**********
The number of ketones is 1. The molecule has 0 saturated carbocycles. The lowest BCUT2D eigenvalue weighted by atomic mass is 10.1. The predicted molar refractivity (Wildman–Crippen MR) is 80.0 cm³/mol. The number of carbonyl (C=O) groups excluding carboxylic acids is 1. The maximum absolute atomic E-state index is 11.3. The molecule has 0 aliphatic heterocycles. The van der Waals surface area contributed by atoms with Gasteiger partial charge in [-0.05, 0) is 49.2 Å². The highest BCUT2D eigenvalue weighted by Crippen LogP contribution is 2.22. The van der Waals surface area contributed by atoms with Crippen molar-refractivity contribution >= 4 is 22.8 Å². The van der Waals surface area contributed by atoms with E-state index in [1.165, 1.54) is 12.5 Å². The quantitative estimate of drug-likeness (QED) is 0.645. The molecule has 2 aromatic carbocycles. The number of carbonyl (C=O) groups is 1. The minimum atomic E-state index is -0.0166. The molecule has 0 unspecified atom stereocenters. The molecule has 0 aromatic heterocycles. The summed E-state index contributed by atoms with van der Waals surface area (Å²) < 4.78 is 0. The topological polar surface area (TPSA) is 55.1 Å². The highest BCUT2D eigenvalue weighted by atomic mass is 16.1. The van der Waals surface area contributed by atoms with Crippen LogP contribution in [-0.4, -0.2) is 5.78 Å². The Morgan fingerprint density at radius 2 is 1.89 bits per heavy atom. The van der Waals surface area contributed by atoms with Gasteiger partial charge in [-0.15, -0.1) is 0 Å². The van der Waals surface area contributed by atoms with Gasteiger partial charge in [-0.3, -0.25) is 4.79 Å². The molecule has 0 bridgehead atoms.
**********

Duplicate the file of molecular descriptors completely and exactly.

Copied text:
The number of ketones is 1. The molecule has 0 saturated carbocycles. The lowest BCUT2D eigenvalue weighted by atomic mass is 10.1. The predicted molar refractivity (Wildman–Crippen MR) is 80.0 cm³/mol. The number of carbonyl (C=O) groups excluding carboxylic acids is 1. The maximum absolute atomic E-state index is 11.3. The molecule has 0 aliphatic heterocycles. The van der Waals surface area contributed by atoms with Gasteiger partial charge in [-0.05, 0) is 49.2 Å². The highest BCUT2D eigenvalue weighted by Crippen LogP contribution is 2.22. The van der Waals surface area contributed by atoms with Crippen molar-refractivity contribution >= 4 is 22.8 Å². The van der Waals surface area contributed by atoms with E-state index in [1.165, 1.54) is 12.5 Å². The quantitative estimate of drug-likeness (QED) is 0.645. The molecule has 2 aromatic carbocycles. The number of carbonyl (C=O) groups is 1. The minimum atomic E-state index is -0.0166. The molecule has 0 unspecified atom stereocenters. The molecule has 0 aromatic heterocycles. The summed E-state index contributed by atoms with van der Waals surface area (Å²) < 4.78 is 0. The topological polar surface area (TPSA) is 55.1 Å². The highest BCUT2D eigenvalue weighted by atomic mass is 16.1. The van der Waals surface area contributed by atoms with Crippen LogP contribution in [-0.4, -0.2) is 5.78 Å². The Morgan fingerprint density at radius 2 is 1.89 bits per heavy atom. The van der Waals surface area contributed by atoms with Gasteiger partial charge in [-0.15, -0.1) is 0 Å². The van der Waals surface area contributed by atoms with Gasteiger partial charge in [-0.3, -0.25) is 4.79 Å². The molecule has 0 bridgehead atoms.